Thursday, May 2, 2013
By Jessica Pliska, Founder and Executive Director, The Opportunity Network and April Hawkins, Director of MetLife Foundation’s Civic Affairs Program
On most days, the job of philanthropy executives involves reviewing proposals, meeting nonprofit leaders and granting funds to deserving organizations, but on one Thursday night in March, The Opportunity Network turned the tables and invited a group of philanthropists to talk about their own careers and their professional journeys with New York City students. Joining us on the panel were Abby Frost from Gap Inc., Adam Gasiewicz from Hispanics in Philanthropy, Meredith Fontecchio from Deloitte, and Sonni Holland from the Charles Hayden Foundation. We brought diverse perspectives to the table, and spent two hours helping students understand the field of philanthropy, career opportunities and the kinds of skills necessary for success. The students are part of The Opportunity Network (OppNet), an organization that creates access for high-achieving, underserved high school and college students to career opportunities, professional networks and competitive colleges.
Opportunity Network students meet weekly to explore different career paths, build professional networks and social capital, and hone their skills in business etiquette.
The 40 students who participated in the session were motivated, diverse and socially conscious. They understood how organizations like OppNet can translate foundation funding into programs that change lives. However, they had never considered philanthropy as a career path. They wanted to learn about everything from the satisfaction that comes from building a socially responsible career to the details of dressing for the foundation workplace.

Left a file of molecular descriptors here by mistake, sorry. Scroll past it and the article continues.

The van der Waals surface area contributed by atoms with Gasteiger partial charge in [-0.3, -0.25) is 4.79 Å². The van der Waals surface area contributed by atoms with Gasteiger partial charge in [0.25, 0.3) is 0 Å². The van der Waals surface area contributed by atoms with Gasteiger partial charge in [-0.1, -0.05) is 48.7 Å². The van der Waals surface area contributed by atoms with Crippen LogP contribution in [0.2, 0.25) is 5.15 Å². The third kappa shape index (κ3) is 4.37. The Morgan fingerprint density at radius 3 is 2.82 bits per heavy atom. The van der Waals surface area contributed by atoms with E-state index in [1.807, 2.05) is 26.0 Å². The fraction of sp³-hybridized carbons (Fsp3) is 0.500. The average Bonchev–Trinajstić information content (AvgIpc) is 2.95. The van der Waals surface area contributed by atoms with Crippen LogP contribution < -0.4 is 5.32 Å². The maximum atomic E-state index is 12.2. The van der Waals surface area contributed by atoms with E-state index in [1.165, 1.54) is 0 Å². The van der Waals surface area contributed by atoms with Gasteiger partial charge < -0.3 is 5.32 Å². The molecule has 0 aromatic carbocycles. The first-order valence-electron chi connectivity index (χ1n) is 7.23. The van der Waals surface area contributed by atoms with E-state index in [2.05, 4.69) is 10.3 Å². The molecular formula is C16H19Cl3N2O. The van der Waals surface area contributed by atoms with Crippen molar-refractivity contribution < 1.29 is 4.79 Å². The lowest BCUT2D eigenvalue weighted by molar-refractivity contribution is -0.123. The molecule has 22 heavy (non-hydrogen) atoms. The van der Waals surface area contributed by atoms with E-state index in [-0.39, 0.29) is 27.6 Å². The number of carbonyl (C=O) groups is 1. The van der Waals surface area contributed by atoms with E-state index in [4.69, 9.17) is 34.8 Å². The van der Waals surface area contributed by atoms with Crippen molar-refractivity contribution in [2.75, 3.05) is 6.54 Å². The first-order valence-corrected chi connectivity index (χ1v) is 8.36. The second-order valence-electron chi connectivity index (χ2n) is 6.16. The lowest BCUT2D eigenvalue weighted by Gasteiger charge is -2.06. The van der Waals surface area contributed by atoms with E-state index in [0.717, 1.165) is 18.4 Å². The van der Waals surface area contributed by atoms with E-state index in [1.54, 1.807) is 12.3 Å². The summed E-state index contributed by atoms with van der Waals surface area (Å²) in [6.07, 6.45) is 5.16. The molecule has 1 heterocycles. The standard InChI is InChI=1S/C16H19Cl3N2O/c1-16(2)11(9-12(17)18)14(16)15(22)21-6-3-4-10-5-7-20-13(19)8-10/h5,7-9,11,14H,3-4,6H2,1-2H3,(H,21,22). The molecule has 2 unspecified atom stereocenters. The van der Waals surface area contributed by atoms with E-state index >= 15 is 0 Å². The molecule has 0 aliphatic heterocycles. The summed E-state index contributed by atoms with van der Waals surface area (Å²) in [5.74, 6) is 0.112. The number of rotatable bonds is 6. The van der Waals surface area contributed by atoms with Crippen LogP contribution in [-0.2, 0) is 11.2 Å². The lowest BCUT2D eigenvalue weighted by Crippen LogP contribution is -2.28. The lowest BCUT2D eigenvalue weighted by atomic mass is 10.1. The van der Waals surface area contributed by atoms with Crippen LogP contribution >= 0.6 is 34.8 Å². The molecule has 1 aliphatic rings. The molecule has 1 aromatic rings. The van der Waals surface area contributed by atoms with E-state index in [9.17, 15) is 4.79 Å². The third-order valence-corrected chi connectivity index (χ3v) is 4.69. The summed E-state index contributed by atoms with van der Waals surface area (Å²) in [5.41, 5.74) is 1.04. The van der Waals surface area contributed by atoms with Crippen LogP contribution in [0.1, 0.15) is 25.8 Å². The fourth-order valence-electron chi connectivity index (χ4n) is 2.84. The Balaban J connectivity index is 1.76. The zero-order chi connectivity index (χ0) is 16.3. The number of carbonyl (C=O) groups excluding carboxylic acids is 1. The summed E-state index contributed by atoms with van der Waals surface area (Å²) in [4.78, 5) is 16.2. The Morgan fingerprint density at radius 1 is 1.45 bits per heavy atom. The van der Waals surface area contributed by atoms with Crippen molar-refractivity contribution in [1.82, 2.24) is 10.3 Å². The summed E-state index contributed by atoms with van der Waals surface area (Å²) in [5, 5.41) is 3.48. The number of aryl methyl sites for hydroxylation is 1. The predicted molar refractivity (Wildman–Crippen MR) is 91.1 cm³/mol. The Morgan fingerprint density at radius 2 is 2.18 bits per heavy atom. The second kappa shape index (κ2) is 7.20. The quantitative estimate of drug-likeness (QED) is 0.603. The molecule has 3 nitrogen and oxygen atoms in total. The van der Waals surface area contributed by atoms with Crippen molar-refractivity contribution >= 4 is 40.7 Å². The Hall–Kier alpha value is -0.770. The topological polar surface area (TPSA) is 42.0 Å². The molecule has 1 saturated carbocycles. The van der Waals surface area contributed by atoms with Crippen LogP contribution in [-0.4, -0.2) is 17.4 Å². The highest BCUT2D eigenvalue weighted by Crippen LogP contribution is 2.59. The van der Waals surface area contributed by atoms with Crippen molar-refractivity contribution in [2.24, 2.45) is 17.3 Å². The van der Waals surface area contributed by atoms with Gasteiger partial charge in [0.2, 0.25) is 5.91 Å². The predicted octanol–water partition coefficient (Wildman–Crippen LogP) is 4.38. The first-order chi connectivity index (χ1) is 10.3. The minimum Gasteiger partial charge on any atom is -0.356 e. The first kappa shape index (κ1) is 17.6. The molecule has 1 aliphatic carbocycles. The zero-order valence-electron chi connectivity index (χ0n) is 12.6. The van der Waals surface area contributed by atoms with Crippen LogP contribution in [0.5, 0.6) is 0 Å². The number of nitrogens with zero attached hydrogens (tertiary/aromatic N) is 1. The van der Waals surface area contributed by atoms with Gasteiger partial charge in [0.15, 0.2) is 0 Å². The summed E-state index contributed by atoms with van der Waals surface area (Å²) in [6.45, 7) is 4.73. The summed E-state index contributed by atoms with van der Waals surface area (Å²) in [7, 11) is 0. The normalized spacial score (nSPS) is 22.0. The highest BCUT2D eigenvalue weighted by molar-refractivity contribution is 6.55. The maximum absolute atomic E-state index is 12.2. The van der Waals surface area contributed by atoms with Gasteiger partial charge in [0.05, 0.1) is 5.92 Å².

The students rolled up their sleeves and tried out the experience of being a program officer. One group reviewed a grant proposal MetLife Foundation received for a summer STEM program for middle school students. The OppNet students brought a fresh perspective to the proposal review. Because they were recently in middle school themselves, they were able to identify issues and raise questions from the perspective of the program’s end users. “The proposal review was very detailed in that we had to take into account many seemingly minute things like teacher-to-student ratio, gender breakdown, and start and end time of the program,” said Mohamed Sall, a student at Baruch College Campus High School.
The student comments illustrated the need for people with diverse backgrounds and experiences working in philanthropy. OppNet students represent a wide range of ethnicities, they bring real-world understanding of youth development and they know firsthand the challenges facing low-income teens. Engaging, and ultimately employing, young people like the group that participated in this panel can only make philanthropy more effective.
As philanthropies ask themselves where their next generation of employees is coming from and how diverse it will be, they can look to programs like OppNet for ideas. We saw firsthand that funders can use their positions to teach students about the field of philanthropy, how to build their careers and what they love about their work. The conversation benefits the students by providing information, inspiration and motivation as they think about their careers. And it benefits foundations by laying the groundwork for a diverse workforce.